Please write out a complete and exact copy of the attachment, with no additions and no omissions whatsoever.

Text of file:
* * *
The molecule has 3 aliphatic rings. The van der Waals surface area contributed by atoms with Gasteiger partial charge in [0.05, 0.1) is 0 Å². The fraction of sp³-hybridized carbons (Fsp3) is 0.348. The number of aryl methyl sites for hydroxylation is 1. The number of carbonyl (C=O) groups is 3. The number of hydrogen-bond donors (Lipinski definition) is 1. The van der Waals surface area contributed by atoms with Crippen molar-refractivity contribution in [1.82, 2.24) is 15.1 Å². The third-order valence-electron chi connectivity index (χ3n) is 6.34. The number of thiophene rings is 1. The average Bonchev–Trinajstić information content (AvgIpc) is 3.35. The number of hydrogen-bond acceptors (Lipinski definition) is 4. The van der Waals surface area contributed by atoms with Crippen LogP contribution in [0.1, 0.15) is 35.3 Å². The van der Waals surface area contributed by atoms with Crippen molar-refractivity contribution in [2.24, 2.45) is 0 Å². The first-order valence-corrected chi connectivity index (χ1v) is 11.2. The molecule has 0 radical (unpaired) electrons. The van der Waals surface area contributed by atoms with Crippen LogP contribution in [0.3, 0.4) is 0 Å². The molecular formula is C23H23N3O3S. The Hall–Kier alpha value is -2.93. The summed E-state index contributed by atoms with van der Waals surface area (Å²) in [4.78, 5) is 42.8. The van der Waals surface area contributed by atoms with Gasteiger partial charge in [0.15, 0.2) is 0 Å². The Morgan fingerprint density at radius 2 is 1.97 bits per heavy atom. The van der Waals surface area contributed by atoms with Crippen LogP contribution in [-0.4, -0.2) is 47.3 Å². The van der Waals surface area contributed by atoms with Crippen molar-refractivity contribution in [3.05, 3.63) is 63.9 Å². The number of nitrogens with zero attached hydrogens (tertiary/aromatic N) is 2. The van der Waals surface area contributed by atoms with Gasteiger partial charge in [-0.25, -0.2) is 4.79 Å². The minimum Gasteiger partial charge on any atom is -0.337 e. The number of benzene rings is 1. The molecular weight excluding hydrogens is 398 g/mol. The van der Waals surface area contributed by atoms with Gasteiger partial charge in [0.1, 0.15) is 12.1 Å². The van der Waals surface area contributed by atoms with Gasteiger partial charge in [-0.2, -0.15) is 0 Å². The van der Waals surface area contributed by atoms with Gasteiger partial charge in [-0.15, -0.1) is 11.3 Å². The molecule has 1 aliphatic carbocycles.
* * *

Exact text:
The molecule has 3 aliphatic rings. The van der Waals surface area contributed by atoms with Gasteiger partial charge in [0.05, 0.1) is 0 Å². The fraction of sp³-hybridized carbons (Fsp3) is 0.348. The number of aryl methyl sites for hydroxylation is 1. The number of carbonyl (C=O) groups is 3. The number of hydrogen-bond donors (Lipinski definition) is 1. The van der Waals surface area contributed by atoms with Crippen molar-refractivity contribution in [1.82, 2.24) is 15.1 Å². The third-order valence-electron chi connectivity index (χ3n) is 6.34. The number of thiophene rings is 1. The average Bonchev–Trinajstić information content (AvgIpc) is 3.35. The number of hydrogen-bond acceptors (Lipinski definition) is 4. The van der Waals surface area contributed by atoms with Crippen LogP contribution in [0.1, 0.15) is 35.3 Å². The van der Waals surface area contributed by atoms with Crippen molar-refractivity contribution in [2.24, 2.45) is 0 Å². The first-order valence-corrected chi connectivity index (χ1v) is 11.2. The molecule has 0 radical (unpaired) electrons. The van der Waals surface area contributed by atoms with Crippen LogP contribution in [0.3, 0.4) is 0 Å². The molecular formula is C23H23N3O3S. The Hall–Kier alpha value is -2.93. The summed E-state index contributed by atoms with van der Waals surface area (Å²) in [4.78, 5) is 42.8. The van der Waals surface area contributed by atoms with Gasteiger partial charge in [0.15, 0.2) is 0 Å². The Morgan fingerprint density at radius 2 is 1.97 bits per heavy atom. The van der Waals surface area contributed by atoms with Crippen LogP contribution in [-0.4, -0.2) is 47.3 Å². The van der Waals surface area contributed by atoms with Crippen molar-refractivity contribution in [3.05, 3.63) is 63.9 Å². The number of nitrogens with zero attached hydrogens (tertiary/aromatic N) is 2. The van der Waals surface area contributed by atoms with Gasteiger partial charge in [-0.25, -0.2) is 4.79 Å². The minimum Gasteiger partial charge on any atom is -0.337 e. The number of benzene rings is 1. The molecular weight excluding hydrogens is 398 g/mol. The van der Waals surface area contributed by atoms with Gasteiger partial charge in [0.1, 0.15) is 12.1 Å². The van der Waals surface area contributed by atoms with Gasteiger partial charge in [-0.2, -0.15) is 0 Å². The van der Waals surface area contributed by atoms with Gasteiger partial charge in [-0.15, -0.1) is 11.3 Å². The molecule has 1 aliphatic carbocycles.